Faraday Cups Up Close: NASA's Europa Clipper
Included in the payload of science instruments for NASA's Europa Clipper is the Plasma Instrument for Magnetic Sounding (PIMS). Scientists will use PIMS to study the characteristics of plasma around Europa to better understand the moon's ice shell thickness, ocean depth, and ocean salinity.
Built by the Johns Hopkins Applied Physics Laboratory (APL) in Laurel, Maryland, PIMS is made up of two instruments, each with two identical sensors called Faraday cups that will measure the plasmas, or electrically charged gases, in Europa's ionosphere and Jupiter's magnetosphere.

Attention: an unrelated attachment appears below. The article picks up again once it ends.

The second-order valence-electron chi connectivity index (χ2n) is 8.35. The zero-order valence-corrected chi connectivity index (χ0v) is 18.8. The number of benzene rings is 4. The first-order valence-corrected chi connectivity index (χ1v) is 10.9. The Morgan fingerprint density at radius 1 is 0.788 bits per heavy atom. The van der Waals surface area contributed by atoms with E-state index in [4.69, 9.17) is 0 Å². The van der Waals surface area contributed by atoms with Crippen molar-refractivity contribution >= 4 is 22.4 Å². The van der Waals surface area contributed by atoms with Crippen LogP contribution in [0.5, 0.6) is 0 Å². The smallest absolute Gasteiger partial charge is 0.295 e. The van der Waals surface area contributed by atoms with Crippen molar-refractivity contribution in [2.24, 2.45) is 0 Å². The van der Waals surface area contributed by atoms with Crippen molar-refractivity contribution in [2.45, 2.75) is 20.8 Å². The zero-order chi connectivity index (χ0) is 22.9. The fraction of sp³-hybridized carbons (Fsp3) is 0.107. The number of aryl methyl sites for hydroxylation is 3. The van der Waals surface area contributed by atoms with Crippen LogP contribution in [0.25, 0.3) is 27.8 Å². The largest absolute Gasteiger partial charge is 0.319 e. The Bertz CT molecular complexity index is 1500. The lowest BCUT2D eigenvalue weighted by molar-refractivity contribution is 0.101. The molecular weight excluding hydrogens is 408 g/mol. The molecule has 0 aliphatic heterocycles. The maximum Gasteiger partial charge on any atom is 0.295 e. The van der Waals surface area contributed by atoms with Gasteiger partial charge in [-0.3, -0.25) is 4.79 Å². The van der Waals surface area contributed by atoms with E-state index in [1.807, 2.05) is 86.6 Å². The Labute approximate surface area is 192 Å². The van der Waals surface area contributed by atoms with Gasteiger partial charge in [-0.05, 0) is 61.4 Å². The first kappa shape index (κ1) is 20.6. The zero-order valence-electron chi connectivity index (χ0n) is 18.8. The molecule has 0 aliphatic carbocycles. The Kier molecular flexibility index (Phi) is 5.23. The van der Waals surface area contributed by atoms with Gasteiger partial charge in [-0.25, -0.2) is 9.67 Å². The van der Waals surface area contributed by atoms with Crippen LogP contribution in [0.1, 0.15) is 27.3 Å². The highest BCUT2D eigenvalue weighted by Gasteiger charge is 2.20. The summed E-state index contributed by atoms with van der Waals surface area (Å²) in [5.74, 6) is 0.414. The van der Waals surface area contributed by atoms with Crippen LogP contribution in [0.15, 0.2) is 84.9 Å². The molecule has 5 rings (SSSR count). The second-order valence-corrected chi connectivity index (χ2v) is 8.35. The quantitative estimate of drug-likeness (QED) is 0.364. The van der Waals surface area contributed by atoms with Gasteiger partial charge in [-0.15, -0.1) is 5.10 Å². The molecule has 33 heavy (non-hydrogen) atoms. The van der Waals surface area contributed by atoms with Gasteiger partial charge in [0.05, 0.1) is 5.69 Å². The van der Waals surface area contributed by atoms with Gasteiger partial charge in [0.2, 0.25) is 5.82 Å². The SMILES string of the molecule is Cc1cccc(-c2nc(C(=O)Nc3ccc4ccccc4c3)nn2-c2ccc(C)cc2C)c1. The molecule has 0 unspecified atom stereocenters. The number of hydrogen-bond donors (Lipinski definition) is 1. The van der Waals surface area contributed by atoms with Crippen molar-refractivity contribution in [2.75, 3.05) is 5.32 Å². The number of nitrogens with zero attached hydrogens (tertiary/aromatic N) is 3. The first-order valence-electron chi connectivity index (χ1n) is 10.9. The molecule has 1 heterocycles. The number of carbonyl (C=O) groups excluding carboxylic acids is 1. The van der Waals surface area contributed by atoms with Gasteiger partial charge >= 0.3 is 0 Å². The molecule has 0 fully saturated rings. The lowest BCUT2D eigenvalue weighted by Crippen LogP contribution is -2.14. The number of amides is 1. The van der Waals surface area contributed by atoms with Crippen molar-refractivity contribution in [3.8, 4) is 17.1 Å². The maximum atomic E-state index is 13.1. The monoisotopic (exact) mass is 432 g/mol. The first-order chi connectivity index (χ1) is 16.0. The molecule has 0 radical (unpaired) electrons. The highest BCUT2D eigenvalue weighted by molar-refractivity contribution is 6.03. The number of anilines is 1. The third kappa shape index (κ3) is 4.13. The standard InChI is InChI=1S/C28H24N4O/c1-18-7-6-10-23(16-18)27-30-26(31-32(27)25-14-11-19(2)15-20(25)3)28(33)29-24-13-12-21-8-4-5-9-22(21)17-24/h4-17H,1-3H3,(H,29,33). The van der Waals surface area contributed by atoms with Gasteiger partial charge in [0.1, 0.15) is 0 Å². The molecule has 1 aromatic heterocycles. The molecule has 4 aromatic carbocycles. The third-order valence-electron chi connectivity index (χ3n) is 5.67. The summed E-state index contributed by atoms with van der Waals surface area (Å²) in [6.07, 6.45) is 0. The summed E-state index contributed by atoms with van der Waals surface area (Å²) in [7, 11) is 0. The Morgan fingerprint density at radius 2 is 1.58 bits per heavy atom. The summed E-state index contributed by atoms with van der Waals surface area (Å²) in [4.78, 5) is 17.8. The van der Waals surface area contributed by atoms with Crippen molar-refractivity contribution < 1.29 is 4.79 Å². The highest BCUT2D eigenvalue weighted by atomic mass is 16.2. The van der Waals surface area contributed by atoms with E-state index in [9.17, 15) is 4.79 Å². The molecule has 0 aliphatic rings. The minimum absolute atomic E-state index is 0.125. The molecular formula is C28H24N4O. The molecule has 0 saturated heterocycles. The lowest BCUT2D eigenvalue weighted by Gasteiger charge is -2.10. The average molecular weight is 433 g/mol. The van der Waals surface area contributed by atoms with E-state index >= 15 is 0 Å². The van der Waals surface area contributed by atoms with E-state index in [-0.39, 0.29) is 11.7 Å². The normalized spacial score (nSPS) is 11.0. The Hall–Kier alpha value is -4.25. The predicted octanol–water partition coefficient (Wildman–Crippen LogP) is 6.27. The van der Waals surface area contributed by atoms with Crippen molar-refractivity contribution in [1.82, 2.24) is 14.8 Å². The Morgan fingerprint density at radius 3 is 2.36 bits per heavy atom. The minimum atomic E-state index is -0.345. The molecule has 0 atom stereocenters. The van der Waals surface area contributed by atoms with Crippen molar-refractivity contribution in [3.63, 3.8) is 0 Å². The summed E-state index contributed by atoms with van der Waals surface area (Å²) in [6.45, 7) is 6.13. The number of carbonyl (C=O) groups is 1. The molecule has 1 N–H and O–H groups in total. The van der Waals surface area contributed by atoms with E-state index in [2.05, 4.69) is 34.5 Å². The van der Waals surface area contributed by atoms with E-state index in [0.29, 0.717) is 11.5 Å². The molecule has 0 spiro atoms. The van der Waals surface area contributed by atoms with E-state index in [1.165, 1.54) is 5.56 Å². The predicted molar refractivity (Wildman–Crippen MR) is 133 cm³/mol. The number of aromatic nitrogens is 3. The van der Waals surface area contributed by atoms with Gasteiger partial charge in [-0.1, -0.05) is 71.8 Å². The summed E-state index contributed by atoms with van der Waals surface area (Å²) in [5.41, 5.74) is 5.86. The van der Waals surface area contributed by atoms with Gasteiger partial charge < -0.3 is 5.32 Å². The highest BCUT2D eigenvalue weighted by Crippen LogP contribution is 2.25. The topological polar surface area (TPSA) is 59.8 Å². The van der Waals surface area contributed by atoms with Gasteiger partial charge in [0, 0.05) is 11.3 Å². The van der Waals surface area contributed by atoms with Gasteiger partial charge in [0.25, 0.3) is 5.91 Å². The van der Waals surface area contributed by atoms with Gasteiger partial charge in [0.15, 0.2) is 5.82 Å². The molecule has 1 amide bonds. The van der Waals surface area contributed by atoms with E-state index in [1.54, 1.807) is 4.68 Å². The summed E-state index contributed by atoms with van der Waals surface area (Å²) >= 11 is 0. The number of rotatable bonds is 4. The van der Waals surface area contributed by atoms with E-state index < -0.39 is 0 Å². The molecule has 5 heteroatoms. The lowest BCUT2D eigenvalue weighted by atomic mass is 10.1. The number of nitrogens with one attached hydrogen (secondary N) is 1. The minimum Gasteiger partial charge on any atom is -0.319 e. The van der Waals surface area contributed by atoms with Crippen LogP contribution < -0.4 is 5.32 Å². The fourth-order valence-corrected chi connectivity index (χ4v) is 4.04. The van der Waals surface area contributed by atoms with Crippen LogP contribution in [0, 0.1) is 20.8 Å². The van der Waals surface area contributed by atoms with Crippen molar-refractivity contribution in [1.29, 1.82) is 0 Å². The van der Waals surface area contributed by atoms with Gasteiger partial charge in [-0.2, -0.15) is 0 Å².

Pictured in a clean room at APL are the recently assembled Faraday cup sensors and instrument housings in two configurations. On the left is the final flight hardware, with insulating thermal blankets installed; on the right is a test configuration that protects sensitive hardware for transportation.
With an internal global ocean twice the size of Earth's oceans combined, Europa may have the potential to harbor life. NASA's Europa Clipper spacecraft will swoop around Jupiter on an elliptical path, dipping close to the moon on each flyby to collect data. Understanding Europa's habitability will help scientists better understand how life developed on Earth and the potential for finding life beyond our planet.
More information about Europa and Europa Clipper can be found here: europa.nasa.gov.